This article is part of an ongoing series covering violations of real estate law. Here, the Department of Real Estate (DRE) revoked the California real estate license of a broker who failed to properly supervise his corporation’s activities.

In April 2022, the California Department of Real Estate (DRE) decided by default decision to revoke the license of John Thorfin Tait, a broker since 2005 operating out of Newport Beach, California. The decision became effective July 2022.

Thorfin Tait was the designated officer of Newport Capital Real Estate, Inc. (NCREI), a real estate corporation. As designated officer, Thorfin Tait was responsible for the supervision of all activities conducted by the corporation as well as the activities of its employees.

In July 2018, the California Secretary of State suspended NCREI’s corporation status. In December 2018, the California Franchise Tax Board also suspended NCREI’s powers, rights and privileges.

These suspensions constitute cause to suspend or revoke the corporation’s corporate real estate broker license. Despite the suspensions, NCREI wrongfully continued to operate.

In April 2019, Thorfin Tait’s son, John Robert Tait, who held a revoked real estate salesperson license, negotiated a residential real estate sale in Laguna Hills on behalf of NCREI. On transaction documents, Robert Tait used only NCREI’s license number.

During that residential sale, Robert Tait demanded a $13,500 advance fee from the buyer of the property. When the buyer paid the advance fee, they were also charged $30 to wire the funds to Robert Tait through a Nevada-based company, Sigma Spectrum, Inc., which Robert Tait owned.

The buyer, unable to complete the sale, asked Robert Tait for a refund of the $13,500 advance fees they paid to him. Robert Tait refused to return the advance fees, a violation of real estate law. [Calif. Business and Professions Code §§10085; 10085.5; 10085.6]

Related Video: Advance Fees are Trust Funds

Click here for more information on advance fees.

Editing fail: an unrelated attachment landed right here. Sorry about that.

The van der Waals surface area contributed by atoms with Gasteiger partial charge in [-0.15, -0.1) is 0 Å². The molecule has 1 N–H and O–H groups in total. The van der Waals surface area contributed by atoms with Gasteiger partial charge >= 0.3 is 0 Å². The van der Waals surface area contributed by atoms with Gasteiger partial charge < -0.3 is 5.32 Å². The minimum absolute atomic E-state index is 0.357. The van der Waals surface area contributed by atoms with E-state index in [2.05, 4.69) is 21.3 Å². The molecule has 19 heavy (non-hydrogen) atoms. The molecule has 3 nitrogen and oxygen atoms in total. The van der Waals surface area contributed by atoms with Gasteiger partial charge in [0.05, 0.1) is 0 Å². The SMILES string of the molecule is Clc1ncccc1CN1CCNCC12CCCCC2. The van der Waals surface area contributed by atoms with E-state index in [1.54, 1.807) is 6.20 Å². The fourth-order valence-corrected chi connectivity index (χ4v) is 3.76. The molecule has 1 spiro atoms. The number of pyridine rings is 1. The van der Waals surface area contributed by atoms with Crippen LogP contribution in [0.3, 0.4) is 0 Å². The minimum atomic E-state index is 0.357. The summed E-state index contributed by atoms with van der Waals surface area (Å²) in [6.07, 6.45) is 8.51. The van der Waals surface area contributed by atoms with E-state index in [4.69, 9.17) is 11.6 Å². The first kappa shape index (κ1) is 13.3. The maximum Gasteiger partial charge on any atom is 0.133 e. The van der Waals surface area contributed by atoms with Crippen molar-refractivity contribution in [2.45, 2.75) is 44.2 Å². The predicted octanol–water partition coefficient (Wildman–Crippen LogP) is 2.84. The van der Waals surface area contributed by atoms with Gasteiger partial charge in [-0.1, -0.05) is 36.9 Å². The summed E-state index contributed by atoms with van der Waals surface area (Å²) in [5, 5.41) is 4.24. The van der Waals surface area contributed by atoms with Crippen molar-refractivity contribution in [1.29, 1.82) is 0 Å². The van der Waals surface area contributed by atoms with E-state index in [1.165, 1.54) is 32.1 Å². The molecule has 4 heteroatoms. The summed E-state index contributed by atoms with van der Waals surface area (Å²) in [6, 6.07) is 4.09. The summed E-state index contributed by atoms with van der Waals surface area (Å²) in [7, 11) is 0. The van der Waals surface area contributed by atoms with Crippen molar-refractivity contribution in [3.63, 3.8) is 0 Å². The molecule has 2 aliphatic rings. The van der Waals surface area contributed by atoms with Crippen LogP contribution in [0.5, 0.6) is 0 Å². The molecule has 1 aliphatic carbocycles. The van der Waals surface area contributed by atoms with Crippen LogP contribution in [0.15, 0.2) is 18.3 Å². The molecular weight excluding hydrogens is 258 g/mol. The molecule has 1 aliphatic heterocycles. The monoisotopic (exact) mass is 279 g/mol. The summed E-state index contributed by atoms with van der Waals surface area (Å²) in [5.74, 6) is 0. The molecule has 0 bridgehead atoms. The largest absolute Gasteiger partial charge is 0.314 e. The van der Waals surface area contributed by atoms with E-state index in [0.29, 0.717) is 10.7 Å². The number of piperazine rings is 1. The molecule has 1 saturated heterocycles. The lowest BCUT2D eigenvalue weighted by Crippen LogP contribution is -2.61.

Ultimately, Newport Capital Real Estate, Inc. and John Robert Tait engaged in:

  • unlicensed activities and unlawful compensation by assuming to act as a licensed real estate salesperson [Bus & P C §§10130 and 10137; DRE Regulations §2742(c)];
  • collecting advance fees without a broker license [Bus & P C §§10085, 10085.5, 10085.6 and 10146; Regs §§2970 and 2972]; and
  • misrepresentation, fraud or dishonest dealing. [Bus & P C §§10176(a) and 10177(j)]

Due to these acts, the DRE had grounds to revoke John Thorfin Tait’s license due to his failure to properly supervise the activities of his corporation and employees. [Bus & P C §§10159.2; 10177(h)]

Related article:

DRE Hot Seat: Broker supervision required — always

It all comes back to the broker, always

The employing broker’s responsibility to the public is significant under real estate law, including:

  • on-the-job training for the agents in the broker’s employ in the procedures and practice of real estate; and
  • continuous policing by the broker of the agent’s compliance with the duties owed to buyers and sellers, and other transaction participants.

The duties a broker owes to the various participants in a transaction which are imposed on the sales agent include:

  • the utmost care, integrity, honesty and loyalty in dealings with a client; and
  • the use of skill, care, honesty, fair dealing and good faith in dealings with all participants to a transaction in the disclosure of information which affects the value and desirability of the property involved. [Calif. Civil Code §2079.16]

The prior license discipline against John Robert Tait’s license, which he attempted to shield through misrepresenting his license number on documents, was the critical component of this case which most egregiously and nakedly demonstrates misrepresentation and dishonest dealing.

However, John Thorfin Tait was the employing broker, the one entrusted to review documents and oversee employee actions. Thus, the agent’s fraud creates a responsibility for the employing broker to uncover and report — not the client who was wronged, or the DRE through its investigation of the client’s complaint.

Also, as designated officer, John Thorfin Tait was entrusted with upholding standards of honesty and fairness for the entire corporation. That honesty was entirely disregarded when the business continued with its activities, despite suspensions from state regulatory agencies such as the Secretary of State. [Regs. §2742(c)]

For an employing broker to implement the need for supervision, they need a business model. With it, the broker establishes the means and manner by which listings are produced and serviced, and how purchase agreements, leases or mortgages are negotiated and dealt with by their agents. [See RPI e-book Office Management and Supervision, Chapter 2]

Related article:

Brokerage Reminder: The agent of the agent – reasonable supervision required

Real estate brokers are entrusted to abide by state laws and regulations, but they are also entrusted by members of the public. As the DRE safeguards the public’s interest in real estate matters, partly through its enforcement, it will not tolerate instances where that trust has been irreparably broken — along with the law.

Want to learn more about office management and supervision? Click the image below to download the RPI book cited in this article.